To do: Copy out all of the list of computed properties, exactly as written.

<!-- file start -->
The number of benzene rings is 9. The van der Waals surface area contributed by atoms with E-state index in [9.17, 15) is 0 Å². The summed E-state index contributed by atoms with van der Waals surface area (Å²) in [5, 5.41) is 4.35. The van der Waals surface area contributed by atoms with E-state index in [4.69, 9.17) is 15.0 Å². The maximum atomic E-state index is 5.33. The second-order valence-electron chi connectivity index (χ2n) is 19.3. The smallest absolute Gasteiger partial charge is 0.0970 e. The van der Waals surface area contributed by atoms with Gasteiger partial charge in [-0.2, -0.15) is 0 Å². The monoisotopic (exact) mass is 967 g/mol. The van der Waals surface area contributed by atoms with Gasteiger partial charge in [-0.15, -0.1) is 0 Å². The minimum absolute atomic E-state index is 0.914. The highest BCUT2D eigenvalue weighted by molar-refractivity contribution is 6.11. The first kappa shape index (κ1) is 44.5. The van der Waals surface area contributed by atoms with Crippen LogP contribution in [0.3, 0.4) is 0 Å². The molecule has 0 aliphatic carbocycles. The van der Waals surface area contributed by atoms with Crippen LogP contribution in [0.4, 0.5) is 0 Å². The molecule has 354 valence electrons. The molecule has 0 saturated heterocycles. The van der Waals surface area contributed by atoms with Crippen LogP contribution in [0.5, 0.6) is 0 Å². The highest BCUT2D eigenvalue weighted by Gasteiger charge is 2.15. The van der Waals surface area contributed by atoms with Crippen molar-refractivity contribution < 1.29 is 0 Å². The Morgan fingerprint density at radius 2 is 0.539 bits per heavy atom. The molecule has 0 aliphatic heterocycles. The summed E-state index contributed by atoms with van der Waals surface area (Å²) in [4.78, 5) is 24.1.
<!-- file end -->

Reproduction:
The number of benzene rings is 9. The van der Waals surface area contributed by atoms with E-state index in [9.17, 15) is 0 Å². The summed E-state index contributed by atoms with van der Waals surface area (Å²) in [5, 5.41) is 4.35. The van der Waals surface area contributed by atoms with E-state index in [4.69, 9.17) is 15.0 Å². The maximum atomic E-state index is 5.33. The second-order valence-electron chi connectivity index (χ2n) is 19.3. The smallest absolute Gasteiger partial charge is 0.0970 e. The van der Waals surface area contributed by atoms with Gasteiger partial charge in [-0.2, -0.15) is 0 Å². The monoisotopic (exact) mass is 967 g/mol. The van der Waals surface area contributed by atoms with Gasteiger partial charge in [-0.15, -0.1) is 0 Å². The minimum absolute atomic E-state index is 0.914. The highest BCUT2D eigenvalue weighted by molar-refractivity contribution is 6.11. The first kappa shape index (κ1) is 44.5. The van der Waals surface area contributed by atoms with Crippen LogP contribution in [0.3, 0.4) is 0 Å². The molecule has 0 aliphatic carbocycles. The van der Waals surface area contributed by atoms with Crippen LogP contribution in [0.4, 0.5) is 0 Å². The molecule has 354 valence electrons. The molecule has 0 saturated heterocycles. The van der Waals surface area contributed by atoms with Crippen LogP contribution in [0.5, 0.6) is 0 Å². The highest BCUT2D eigenvalue weighted by Gasteiger charge is 2.15. The van der Waals surface area contributed by atoms with Crippen molar-refractivity contribution < 1.29 is 0 Å². The Morgan fingerprint density at radius 2 is 0.539 bits per heavy atom. The molecule has 0 aliphatic heterocycles. The summed E-state index contributed by atoms with van der Waals surface area (Å²) in [4.78, 5) is 24.1.